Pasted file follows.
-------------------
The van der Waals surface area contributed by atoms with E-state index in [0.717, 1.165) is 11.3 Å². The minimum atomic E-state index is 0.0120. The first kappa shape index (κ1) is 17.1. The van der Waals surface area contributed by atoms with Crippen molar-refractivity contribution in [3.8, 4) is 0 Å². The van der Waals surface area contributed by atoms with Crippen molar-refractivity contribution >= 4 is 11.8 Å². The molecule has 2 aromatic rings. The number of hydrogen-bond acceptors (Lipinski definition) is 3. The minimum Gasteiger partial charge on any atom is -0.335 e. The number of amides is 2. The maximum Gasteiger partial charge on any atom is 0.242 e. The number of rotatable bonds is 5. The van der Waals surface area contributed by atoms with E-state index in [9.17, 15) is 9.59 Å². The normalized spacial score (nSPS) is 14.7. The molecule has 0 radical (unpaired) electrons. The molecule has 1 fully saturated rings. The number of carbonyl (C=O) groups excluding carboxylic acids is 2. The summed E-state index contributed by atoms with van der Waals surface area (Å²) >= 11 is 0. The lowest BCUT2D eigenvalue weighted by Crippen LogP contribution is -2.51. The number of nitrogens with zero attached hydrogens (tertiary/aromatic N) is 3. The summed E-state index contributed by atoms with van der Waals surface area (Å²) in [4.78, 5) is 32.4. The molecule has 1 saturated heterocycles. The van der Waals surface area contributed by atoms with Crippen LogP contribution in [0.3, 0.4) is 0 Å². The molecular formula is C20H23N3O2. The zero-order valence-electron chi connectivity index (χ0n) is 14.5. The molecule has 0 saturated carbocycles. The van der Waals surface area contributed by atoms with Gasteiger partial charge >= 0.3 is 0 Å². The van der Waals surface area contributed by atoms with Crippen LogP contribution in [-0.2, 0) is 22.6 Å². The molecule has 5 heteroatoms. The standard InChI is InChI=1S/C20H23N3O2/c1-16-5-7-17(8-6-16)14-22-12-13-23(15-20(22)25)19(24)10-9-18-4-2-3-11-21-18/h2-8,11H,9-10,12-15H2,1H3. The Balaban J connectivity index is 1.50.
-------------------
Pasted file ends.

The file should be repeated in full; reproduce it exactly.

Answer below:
The van der Waals surface area contributed by atoms with E-state index in [0.717, 1.165) is 11.3 Å². The minimum atomic E-state index is 0.0120. The first kappa shape index (κ1) is 17.1. The van der Waals surface area contributed by atoms with Crippen molar-refractivity contribution in [3.8, 4) is 0 Å². The van der Waals surface area contributed by atoms with Crippen molar-refractivity contribution >= 4 is 11.8 Å². The molecule has 2 aromatic rings. The number of hydrogen-bond acceptors (Lipinski definition) is 3. The minimum Gasteiger partial charge on any atom is -0.335 e. The number of amides is 2. The maximum Gasteiger partial charge on any atom is 0.242 e. The number of rotatable bonds is 5. The van der Waals surface area contributed by atoms with E-state index in [9.17, 15) is 9.59 Å². The normalized spacial score (nSPS) is 14.7. The molecule has 0 radical (unpaired) electrons. The molecule has 1 fully saturated rings. The number of carbonyl (C=O) groups excluding carboxylic acids is 2. The summed E-state index contributed by atoms with van der Waals surface area (Å²) >= 11 is 0. The lowest BCUT2D eigenvalue weighted by Crippen LogP contribution is -2.51. The number of nitrogens with zero attached hydrogens (tertiary/aromatic N) is 3. The summed E-state index contributed by atoms with van der Waals surface area (Å²) in [4.78, 5) is 32.4. The molecule has 1 saturated heterocycles. The van der Waals surface area contributed by atoms with Crippen LogP contribution in [0.3, 0.4) is 0 Å². The molecular formula is C20H23N3O2. The zero-order valence-electron chi connectivity index (χ0n) is 14.5. The molecule has 0 saturated carbocycles. The van der Waals surface area contributed by atoms with Gasteiger partial charge >= 0.3 is 0 Å². The van der Waals surface area contributed by atoms with Crippen LogP contribution in [-0.2, 0) is 22.6 Å². The molecule has 5 heteroatoms. The standard InChI is InChI=1S/C20H23N3O2/c1-16-5-7-17(8-6-16)14-22-12-13-23(15-20(22)25)19(24)10-9-18-4-2-3-11-21-18/h2-8,11H,9-10,12-15H2,1H3. The Balaban J connectivity index is 1.50.